Will US Airways Hit an Air Pocket?


Taking on too much debt may sound like a bad thing, but it's not always. Sometimes, debt-laden companies can provide solid returns. Let's see how.

Generally, the cost of raising debt is cheaper than the cost of raising equity. Raising debt against equity has two observable consequences -- first, the equity that shareholders value doesn't get diluted, and second, it results in a higher interest expense. As interest is charged before tax, a higher interest rate provides a tax shield, thus resulting in higher profits. Higher profits coupled with a lower share count translate into higher earnings per share.

However, when assuming debt, a company should see whether the returns from investing the money are higher than the cost of the debt itself. If not, the company is headed for some serious trouble.

It's prudent for investors to see whether a company is strongly positioned to handle the debt it has taken on -- i.e., comfortably meet its short-term liabilities and interest payments. Let's look at two simple metrics to help us understand debt positions.

  • The debt-to-equity ratio tells us what fraction of the debt as opposed to equity a company uses to help fund its assets.

  • The interest coverage ratio is a way of measuring how easily a company can pay off the interest expenses on its outstanding debt.

  • The current ratio tells us what proportion of a company's short-term assets is available to finance its short-term liabilities.

And now let's examine the debt situation at US Airways Group (NYS: LCC) and compare it with its peers.


Debt-to-Equity Ratio

Interest Coverage Ratio

Current Ratio

US Airways


1.4 times

1.0 time

Southwest Airlines (NYS: LUV)


5.0 times

0.9 time

United Continental (NYS: UAL)


2.6 times

1.0 time

Delta Air Lines (NYS: DAL)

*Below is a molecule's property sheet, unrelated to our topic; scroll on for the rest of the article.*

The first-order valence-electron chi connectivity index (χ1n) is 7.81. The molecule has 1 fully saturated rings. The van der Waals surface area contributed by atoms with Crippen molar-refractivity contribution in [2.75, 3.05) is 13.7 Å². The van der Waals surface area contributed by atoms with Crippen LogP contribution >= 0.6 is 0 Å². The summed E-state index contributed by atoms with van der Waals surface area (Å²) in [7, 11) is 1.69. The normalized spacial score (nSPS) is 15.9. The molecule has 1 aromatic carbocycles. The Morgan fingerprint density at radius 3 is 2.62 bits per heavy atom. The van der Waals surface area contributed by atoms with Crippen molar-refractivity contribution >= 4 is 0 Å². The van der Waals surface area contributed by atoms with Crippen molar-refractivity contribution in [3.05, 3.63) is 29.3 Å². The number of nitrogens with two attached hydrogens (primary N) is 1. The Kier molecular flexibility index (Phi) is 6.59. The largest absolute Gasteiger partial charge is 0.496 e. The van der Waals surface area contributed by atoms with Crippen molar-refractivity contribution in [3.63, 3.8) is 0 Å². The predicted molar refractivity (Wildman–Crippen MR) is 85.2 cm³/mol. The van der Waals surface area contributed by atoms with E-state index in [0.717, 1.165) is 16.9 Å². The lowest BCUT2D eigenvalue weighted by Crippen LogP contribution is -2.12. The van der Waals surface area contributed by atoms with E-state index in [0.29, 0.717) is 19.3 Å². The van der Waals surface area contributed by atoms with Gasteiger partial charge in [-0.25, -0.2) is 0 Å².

1.6 times

0.6 time

JetBlue Airways (NAS: JBLU)


1.8 times

1.2 times

Source: S&P Capital IQ.

US Airways' debt-to-equity when compared to its peers is staggeringly high. The airline suffered a series of losses since the last quarter of 2007 that resulted in negative retained earnings, leading to negative equity. However, it has managed to report numbers in the black since the second quarter of 2010, except for a minor blip in the first quarter of 2011. The company has very low total equity of just $159 million, which has led to the staggeringly high debt-to-equity ratio.

US Airways' interest coverage ratio is still pretty low, but at least it's above one, meaning it can meet its short-term interest requirements for now.

Obviously, US Airways isn't in the most sound financial position, but it should be able to meet its short-term debt requirements. We'll be watching to see what kind of free cash flow the airline can produce in the coming quarters.

To keep a close eye on US Airways -- or any other airline company -- click here to add it to your watchlist.

At the time thisarticle was published Fool contributor Shubh Datta doesn't own any shares in the companies mentioned above.Motley Fool newsletter serviceshave recommended buying shares of Southwest Airlines. Try any of our Foolish newsletter servicesfree for 30 days. We Fools may not all hold the same opinions, but we all believe thatconsidering a diverse range of insightsmakes us better investors. The Motley Fool has adisclosure policy.

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